US4940513A - Process for preparing soft tissue paper treated with noncationic surfactant - Google Patents

Process for preparing soft tissue paper treated with noncationic surfactant Download PDF

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Publication number
US4940513A
US4940513A US07/280,086 US28008688A US4940513A US 4940513 A US4940513 A US 4940513A US 28008688 A US28008688 A US 28008688A US 4940513 A US4940513 A US 4940513A
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Prior art keywords
web
tissue paper
process
starch
surfactant
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US07/280,086
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Wolfgang U. Spendel
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Procter and Gamble Co
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Procter and Gamble Co
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Priority to US07/280,086 priority Critical patent/US4940513A/en
Assigned to PROCTER & GAMBLE COMPANY, THE reassignment PROCTER & GAMBLE COMPANY, THE ASSIGNMENT OF ASSIGNORS INTEREST. Assignors: SPENDEL, WOLFGANG U.
Priority claimed from DE1989622529 external-priority patent/DE68922529T2/en
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    • DTEXTILES; PAPER
    • D21PAPER-MAKING; PRODUCTION OF CELLULOSE
    • D21HPULP COMPOSITIONS; PREPARATION THEREOF NOT COVERED BY SUBCLASSES D21C OR D21D; IMPREGNATING OR COATING OF PAPER; TREATMENT OF FINISHED PAPER NOT COVERED BY CLASS B31 OR SUBCLASS D21G; PAPER NOT OTHERWISE PROVIDED FOR
    • D21H17/00Non-fibrous material added to the pulp, characterised by its constitution; Paper-impregnating material characterised by its constitution
    • D21H17/20Macromolecular organic compounds
    • D21H17/21Macromolecular organic compounds of natural origin; Derivatives thereof
    • D21H17/24Polysaccharides
    • D21H17/28Starch
    • DTEXTILES; PAPER
    • D21PAPER-MAKING; PRODUCTION OF CELLULOSE
    • D21HPULP COMPOSITIONS; PREPARATION THEREOF NOT COVERED BY SUBCLASSES D21C OR D21D; IMPREGNATING OR COATING OF PAPER; TREATMENT OF FINISHED PAPER NOT COVERED BY CLASS B31 OR SUBCLASS D21G; PAPER NOT OTHERWISE PROVIDED FOR
    • D21H23/00Processes or apparatus for adding material to the pulp or to the paper
    • D21H23/02Processes or apparatus for adding material to the pulp or to the paper characterised by the manner in which substances are added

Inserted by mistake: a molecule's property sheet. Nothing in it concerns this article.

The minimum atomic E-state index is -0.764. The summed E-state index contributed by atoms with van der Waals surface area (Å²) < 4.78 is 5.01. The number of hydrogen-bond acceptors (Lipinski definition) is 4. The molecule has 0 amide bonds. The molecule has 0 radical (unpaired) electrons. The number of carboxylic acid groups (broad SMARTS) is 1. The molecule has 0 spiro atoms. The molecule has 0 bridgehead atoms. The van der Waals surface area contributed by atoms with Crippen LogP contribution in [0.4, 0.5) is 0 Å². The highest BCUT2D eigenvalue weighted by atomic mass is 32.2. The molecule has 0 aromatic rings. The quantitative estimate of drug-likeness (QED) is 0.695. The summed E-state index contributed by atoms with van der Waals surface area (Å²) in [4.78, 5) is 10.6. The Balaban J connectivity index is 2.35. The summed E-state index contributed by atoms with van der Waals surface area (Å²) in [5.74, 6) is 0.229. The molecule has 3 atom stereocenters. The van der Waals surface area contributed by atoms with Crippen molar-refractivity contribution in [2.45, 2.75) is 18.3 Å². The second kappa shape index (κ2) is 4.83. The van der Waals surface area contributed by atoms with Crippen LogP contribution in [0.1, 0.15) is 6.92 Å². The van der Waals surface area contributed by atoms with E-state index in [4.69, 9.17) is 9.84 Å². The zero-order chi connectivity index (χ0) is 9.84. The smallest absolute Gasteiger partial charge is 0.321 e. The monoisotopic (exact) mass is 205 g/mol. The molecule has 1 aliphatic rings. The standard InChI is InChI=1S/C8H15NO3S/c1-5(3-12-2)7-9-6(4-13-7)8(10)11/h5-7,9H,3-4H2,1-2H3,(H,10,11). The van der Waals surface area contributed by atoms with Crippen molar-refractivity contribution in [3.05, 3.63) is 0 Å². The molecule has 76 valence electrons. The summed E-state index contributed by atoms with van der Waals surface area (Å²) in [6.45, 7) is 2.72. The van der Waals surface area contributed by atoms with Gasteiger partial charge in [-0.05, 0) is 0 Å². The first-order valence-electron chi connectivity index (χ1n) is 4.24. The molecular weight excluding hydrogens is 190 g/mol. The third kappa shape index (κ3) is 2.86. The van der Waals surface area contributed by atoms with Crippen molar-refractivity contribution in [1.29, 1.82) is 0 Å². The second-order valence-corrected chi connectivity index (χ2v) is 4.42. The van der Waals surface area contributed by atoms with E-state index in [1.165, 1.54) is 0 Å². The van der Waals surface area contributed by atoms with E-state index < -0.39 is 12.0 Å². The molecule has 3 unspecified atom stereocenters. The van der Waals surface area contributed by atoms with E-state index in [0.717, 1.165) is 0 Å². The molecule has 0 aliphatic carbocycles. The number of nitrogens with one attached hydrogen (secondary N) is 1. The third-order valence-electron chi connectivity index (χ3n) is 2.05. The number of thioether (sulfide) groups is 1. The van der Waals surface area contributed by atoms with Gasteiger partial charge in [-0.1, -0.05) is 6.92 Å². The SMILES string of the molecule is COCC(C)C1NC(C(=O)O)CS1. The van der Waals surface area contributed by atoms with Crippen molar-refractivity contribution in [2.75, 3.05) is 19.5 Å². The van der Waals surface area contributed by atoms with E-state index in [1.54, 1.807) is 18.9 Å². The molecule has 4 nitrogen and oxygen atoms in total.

• D21H23/22Addition to the formed paper
    • D21H23/50Spraying or projecting

Abstract

Disclosed is a process for making soft tissue paper which includes the steps of wet-laying cellulose fibers to form a web, applying to the wet web, at a fiber consistency level of from about 10% to about 80%, a noncationic surfactant, and then drying and creping the web to form the finished tissue paper. The process may further include the steps of applying an effective quantity of a binder material, such as starch, to the wet web for linting control, and to contribute tensile strength to the tissue paper.

Description

TECHNICAL FIELD

This invention relates, in general, to a process for preparing tissue paper; and more specifically, to a process for preparing high bulk tissue paper having an enhanced tactile sense of softness.

BACKGROUND OF THE INVENTION

Soft tissue paper is generally preferred for disposable paper towels, and facial and toilet tissues. However, known methods and means for enhancing softness of tissue paper generally adversely affect tensile strength. Tissue paper product design is, therefore, generally, an exercise in balancing softness against tensile strength.

Both mechanical and chemical means have been introduced in the pursuit of making soft tissue paper: tissue paper which is perceived by users, through their tactile sense, to be soft. A well known mechanical method of increasing tensile strength of paper made from cellulosic pulp is by mechanically refining the pulp prior to papermaking. In general, greater refining results in greater tensile strength. However, consistent with the foregoing discussion of tissue tensile strength and softness, increased mechanical refining of cellulosic pulp negatively impacts tissue paper softness, all other aspects of the papermaking furnish and process being unchanged.